- 1. Newton’s laws predict the motion of most objects. As a basis for understanding this concept:
- 1.a. Students know how to solve problems that involve constant speed and average speed.
- 1.b. Students know that when forces are balanced, no acceleration occurs; thus an object continues to move at a constant speed or stays at rest (Newton’s first law).
- 1.c. Students know how to apply the law F=ma to solve one-dimensional motion problems that involve constant forces (Newton’s second law).
- 1.d. Students know that when one object exerts a force on a second object, the second object always exerts a force of equal magnitude and in the opposite direction (Newton’s third law).
- 1.e. Students know the relationship between the universal law of gravitation and the effect of gravity on an object at the surface of Earth.
- 1.f. Students know applying a force to an object perpendicular to the direction of its motion causes the object to change direction but not speed (e.g., Earth’s gravitational force causes a satellite in a circular orbit to change direction but not speed).
- 1.g. Students know circular motion requires the application of a constant force directed toward the center of the circle.
- 1.i.* Students know how to solve two-dimensional trajectory problems.
The objective of the War Games Class Project was to collect information about trebuchets and catapults. First, and foremost, we discussed and defined the differences between catapults and trebuchets. Secondly, we were to construct replica/scale-models of trebuchets and/or catapults. Thirdly, we used the scale models to collect information on projectile velocities.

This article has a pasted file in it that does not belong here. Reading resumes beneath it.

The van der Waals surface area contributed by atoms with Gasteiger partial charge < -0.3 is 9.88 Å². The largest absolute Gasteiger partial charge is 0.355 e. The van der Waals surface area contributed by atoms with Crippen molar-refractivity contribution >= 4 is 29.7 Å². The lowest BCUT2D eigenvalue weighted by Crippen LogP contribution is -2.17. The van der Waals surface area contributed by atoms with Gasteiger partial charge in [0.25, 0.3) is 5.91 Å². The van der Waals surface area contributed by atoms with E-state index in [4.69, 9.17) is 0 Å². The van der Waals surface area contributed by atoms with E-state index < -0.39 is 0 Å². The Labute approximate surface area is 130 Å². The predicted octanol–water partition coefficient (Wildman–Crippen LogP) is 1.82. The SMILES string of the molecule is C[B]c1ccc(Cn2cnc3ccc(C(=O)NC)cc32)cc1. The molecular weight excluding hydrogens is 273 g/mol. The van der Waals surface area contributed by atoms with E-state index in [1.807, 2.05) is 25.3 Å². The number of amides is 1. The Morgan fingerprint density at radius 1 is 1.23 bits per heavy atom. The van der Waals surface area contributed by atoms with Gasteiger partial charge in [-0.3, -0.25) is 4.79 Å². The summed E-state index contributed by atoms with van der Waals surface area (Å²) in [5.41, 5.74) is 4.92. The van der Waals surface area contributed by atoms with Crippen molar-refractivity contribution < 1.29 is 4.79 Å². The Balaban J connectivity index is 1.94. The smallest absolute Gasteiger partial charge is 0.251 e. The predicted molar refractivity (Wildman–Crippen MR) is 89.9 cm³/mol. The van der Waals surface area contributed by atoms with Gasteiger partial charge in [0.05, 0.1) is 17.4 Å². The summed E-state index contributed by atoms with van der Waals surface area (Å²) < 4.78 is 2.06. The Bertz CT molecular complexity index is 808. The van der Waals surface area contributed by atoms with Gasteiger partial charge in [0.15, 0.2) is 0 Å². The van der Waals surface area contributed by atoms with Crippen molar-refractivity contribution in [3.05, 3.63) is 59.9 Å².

How I Learned
This project used skills in construction and equations. Students used equations to calculate the initial and final velocity of the projectiles. Students also found the maximum distance that the projectiles could reach. Engineering skills were used to construct stable siege engines. The weapons required large bases to maintain stability because of the forces involved in launching and recoil.
What I Learned
This project taught me a few things, but covered many things I already knew. Trebuchets and catapults are dominated by a single, major difference, the force that drove their projectiles. Trebuchets use a counterweight in combination with gravity to launch a projectile with consistent results. Catapults, on the other hand, use tension and torsion to launch projectiles, often with less than consistent results. However, catapults are far simpler to construct and require less precision. The saying “you get what you pay for” comes to mind, because a catapult is second-rate to a trebuchet. (Invasion of opinionated comments… )
In real life, similar work is used on real weapons of war. In today’s day and age, this primarily refers to artillery and long-range weapons. Mortars, howitzers, and cannons all have the same basic concept of parabolic travel. The velocities involved are of more import with simple rounds that do not use exploding warheads. Weapons designers will try to create a weapon with as high a final velocity as possible to cause as much damage as possible.